The sign reads "Press Hospitality Room," but there are no journalists to be found. Instead there's crumpled napkins, unclaimed pens, forgotten umbrellas, a half-empty Coke bottle and a solitary bluebottle fly out of a Raymond Chandler novel.
The detritus, so to speak, of a tsunami of scribes drawn to the Carlton Hotel by the chance to talk to the principals of "Solo: A Star Wars Story," the one film at this year's festival that doesn't have to worry if it's going to make any money.
"More than 50," says Ron Howard in a nearby room when asked the number of journalists he talked to this day. "The other day in Los Angeles, I broke my record, I did over 67 TV interviews."
This is not Howard's first rodeo. In show business for most of his life, he's directed for more than 40 years and won the Oscar for "A Beautiful Mind."
Yet the responsibility of telling the origin story of Han Solo, called "one of the most beloved characters in cinema history" by Disney publicity, was not business as usual, even for him.
"Without a doubt there's an awareness, but it's a quality problem to have," he says in his low-key way. "At least I knew people would be curious."
Also not business as usual in today's Hollywood was the fact that Howard was not "Solo's" original director. He came in after Lucasfilm decided to replace Phil Lord and Chris Miller midway through production for reasons that have yet to be aired publicly.
"There were grievances on both sides," Howard allows, "but at the end of the day I actually thought everyone experienced creative differences, it was a pure example of that term reflecting the truth of the situation."
Howard had been on vacation in France when he took a trip to London to take story meetings and see old friends like Lucasfilm president and "Solo" producer Kathleen Kennedy.
"I asked, 'How's it going?' and she said, confidentially, that they were going to make a change, upsetting as that was. I knew Phil and Chris, I even tried to talk her out of the idea. But she said, 'I have to put together a list. By the way, what are you doing, would you ever consider it?' "
Howard's schedule was clear, and he was "knocked out" when he read the Lawrence Kasdan and Jon Kasdan script. But still he hesitated. "The films I direct are developed very carefully over a long period of time, I nurture projects along, working with writers, so just jumping in was most unusual for me.
"But I talked to my wife, Cheryl, who knows me very well. When she said, 'You might have regrets if you say no to this,' I felt like she was telling the truth. I said, 'What the hell, I'm going to take a leap.' "
To talk to Ron Howard for any period of time is to understand why he could successfully navigate these potentially treacherous waters. He is knowledgeable, capable, unflappable and naturally politic enough to handle the transition gracefully and care about people's feelings.
"Please put this in," he asks. "Phil and Chris were incredibly gracious and collegial in sitting down with me, talking about the work they'd done, what they learned about the actors.
"They went above and beyond, and it was very much appreciated. If Imagine Entertainment [Howard and Brian Grazer's company] had the opportunity to hire them, we'd be dancing in the aisles."
Analyzing his own approach, Howard says as a director he "applied three things, starting with my experience: the logistics of the process didn't intimidate me.
"Second was my creative objectivity. I could say with confidence I wouldn't have come in if I didn't believe in the possibilities of the story and cast. I didn't have to say I didn't need the job, but it was true.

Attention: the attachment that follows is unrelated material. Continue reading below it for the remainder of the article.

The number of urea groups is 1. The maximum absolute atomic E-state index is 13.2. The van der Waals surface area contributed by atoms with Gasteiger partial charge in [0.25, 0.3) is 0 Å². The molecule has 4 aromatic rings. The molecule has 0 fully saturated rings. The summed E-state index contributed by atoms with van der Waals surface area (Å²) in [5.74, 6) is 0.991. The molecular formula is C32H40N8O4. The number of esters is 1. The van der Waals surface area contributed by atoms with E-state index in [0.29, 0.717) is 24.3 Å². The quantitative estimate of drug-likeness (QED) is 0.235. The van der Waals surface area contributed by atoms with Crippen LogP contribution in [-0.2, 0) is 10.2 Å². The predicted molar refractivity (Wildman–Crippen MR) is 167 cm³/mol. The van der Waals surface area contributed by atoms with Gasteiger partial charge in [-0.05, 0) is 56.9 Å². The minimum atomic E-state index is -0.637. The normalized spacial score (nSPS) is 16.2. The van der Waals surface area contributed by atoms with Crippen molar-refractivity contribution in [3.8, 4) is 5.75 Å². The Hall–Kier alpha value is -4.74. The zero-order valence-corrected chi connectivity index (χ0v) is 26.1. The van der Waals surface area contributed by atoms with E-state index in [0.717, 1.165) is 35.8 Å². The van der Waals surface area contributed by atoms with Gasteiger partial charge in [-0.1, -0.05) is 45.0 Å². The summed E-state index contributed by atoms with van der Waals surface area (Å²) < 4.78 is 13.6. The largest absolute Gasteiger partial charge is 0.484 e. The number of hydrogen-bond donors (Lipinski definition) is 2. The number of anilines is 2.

"Third was my excitement, I felt the thrill of the challenge, and that is infectious."
Howard came to that excitement honestly. In fact, he was probably one of the first people to hear about the original "Star Wars" when he worked for George Lucas as an actor in his 1973 "American Graffiti."
"Standing around in front of Mel's Diner freezing at 3:30 in the morning, I asked what he was doing next and he said, 'I kind of want to make a science fiction film, a Flash Gordon/Buck Rogers kind of movie with cliffhangers but to apply "2001: A Space Odyssey" technology to telling the story.'
"I nodded my head but I didn't think it was a good idea, science fiction was really a B genre in those days."
Five years later, when Howard and his wife saw "Star Wars" on Hollywood Boulevard, he felt differently.
"It was a month or so after I wrapped 'Grand Theft Auto,' [Howard's first feature as a director] and I was feeling really good about what I'd accomplished, but this blew me back in my chair, just knocked me out emotionally," he remembers.
"We left the theater and there were two huge lines to buy tickets. I turned to Cheryl and said, 'Do you want to see it again?' So we got into a two-hour line, a full day of 'Star Wars.' "
Howard and Lucas have remained close, so much so that Lucas and his wife Mellody showed up on Howard's first day of shooting, a scene between Alden Ehrenreich, who plays Solo, and Emilia Clarke as the woman of his dreams.
"He leaned over at one point and said 'at this moment I don't think Han would do that, he would do this,' and he acted out a bit of body language.' I immediately said, 'Let's do it, let's try it.' I know how to grab a good idea when I see one."
Howard had such a good time making "Solo" the question arises about whether he would consider doing another "Star Wars" film, a query that gives him pause.
"I like to keep it varied, and there are other projects I'm very involved with, including the story of Lang Lang, the Chinese pianist, and an adaptation of J.D. Vance's nonfiction 'Hillbilly Elegy,' " the director says, thinking it over.
"But I had a lot of fun on this, and if the fans respond well, if my sensibilities and the galaxy are a good fit, now that I've done it on the fly, it would be very entertaining to get to design one from scratch."